Fairy-tales, anthropomorphic personifications, mythical beasts and cultural fantastical persons are all about us – such as Santa Claus, St George, dragons and fairies – how vital are these for our identity? Are we who we are because of the myths our cultures hold? My Schattenreich series contains Celto-Germanic deities. Some of the deities portrayed and characterized are purely Celtic. Some have crossover status (i.e., they exist in both the Celtic and Germanic pantheons). My interpretations of these fantastical persons, as such, are vital to the identity and worldviews of the characters in my series. Because the religions I portray do not exist any longer in the modern world in their original form, I don’t really know how important they are to our identity. But because there are a large number of neopagan or modern pagan religions that use some of these divinities in their practice, I believe they have relevance to who we are, even if it is just in recognizing the god/goddess within us. Most of us who have some sort of northern European ancestry can probably relate to the fantastical portrayal of the Celtic and Germanic pantheon. This has continued from early historical times (i.e., during the late Iron Age) right up until the present. I don’t believe in any fantastical creatures, although I think they are important as they give us the means to learn something about ourselves and have formed the basis for our modern culture. In other parts of the world, ancient religions populated with one or more deities are still important to the identity of the cultures. And much of this representation is based on myths, even for the major religions (even those with only a monotheistic pantheon) of the modern world.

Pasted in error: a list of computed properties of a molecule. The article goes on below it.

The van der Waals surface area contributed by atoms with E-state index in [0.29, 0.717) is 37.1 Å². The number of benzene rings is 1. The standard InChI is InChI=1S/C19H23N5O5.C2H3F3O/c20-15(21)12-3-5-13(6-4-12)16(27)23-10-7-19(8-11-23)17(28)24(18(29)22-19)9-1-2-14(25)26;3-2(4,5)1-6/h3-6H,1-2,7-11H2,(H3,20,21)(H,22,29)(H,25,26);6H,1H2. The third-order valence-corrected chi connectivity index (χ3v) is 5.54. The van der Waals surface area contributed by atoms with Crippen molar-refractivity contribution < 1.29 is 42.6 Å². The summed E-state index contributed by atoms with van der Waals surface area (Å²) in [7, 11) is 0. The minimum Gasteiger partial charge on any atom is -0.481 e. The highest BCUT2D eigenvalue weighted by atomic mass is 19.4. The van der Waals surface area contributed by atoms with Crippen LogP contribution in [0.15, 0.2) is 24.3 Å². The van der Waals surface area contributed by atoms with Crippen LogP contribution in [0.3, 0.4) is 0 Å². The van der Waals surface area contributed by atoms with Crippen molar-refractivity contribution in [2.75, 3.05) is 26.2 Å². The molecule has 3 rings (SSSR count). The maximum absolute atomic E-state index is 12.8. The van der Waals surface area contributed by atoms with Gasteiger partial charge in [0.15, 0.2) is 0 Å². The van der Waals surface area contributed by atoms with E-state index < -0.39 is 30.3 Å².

So I would say the answer to the second question is: yes, totally.

Here’s some links:

 

http://www.sharonreamer.com/ (website)

http://sharonreamer.blogspot.com (redirects to sharonreamer.blogspot.de)

https://www.facebook.com/sharon.k.reamer

https://twitter.com/sharonkae

http://www.pinterest.com/sharonkreamer/

 

The books in The Schattenreich series (published) are Primary Fault, Shaky Ground, Double Couple, and Shadow Zone. Forthcoming in summer, 2015: Triple Junction (final book)

Primary Fault has been honoured with a Indy B.R.A.G. medallion and Indie Book of the Day.

 

 

 

Fantasy, Sci-fi and Literary Heroes in Our Society- Guest Post – Andrew Weston

Today I am pleased to welcome back Andrew Weston, science fiction author, for a guest post on my feature for 2015.  Here are his views on fantasy, sci fi and literary heroes in society, and its influences.

Name: Andrew P. Weston

Location (as I am wondering if it is regional)? Kos – Greek Islands.

How pervasive do you think fantasy/sci-fi is in our society today? I think both genres are extremely pervasive, and you can see that from the focus the entertainment industry devotes them. As an experiment, I researched the internet, using a variety of sites, regarding the top 10 films of 2014 – guess what? Science fiction and fantasy dominated every list I looked at. It’s the same story when you peep ahead into 2015. Why is this? Quite simply, because the entertainment industry isn’t stupid. They cater to the obvious demand, and the public would appear to have an increasingly voracious appetite for entertainment that stretches the imagination.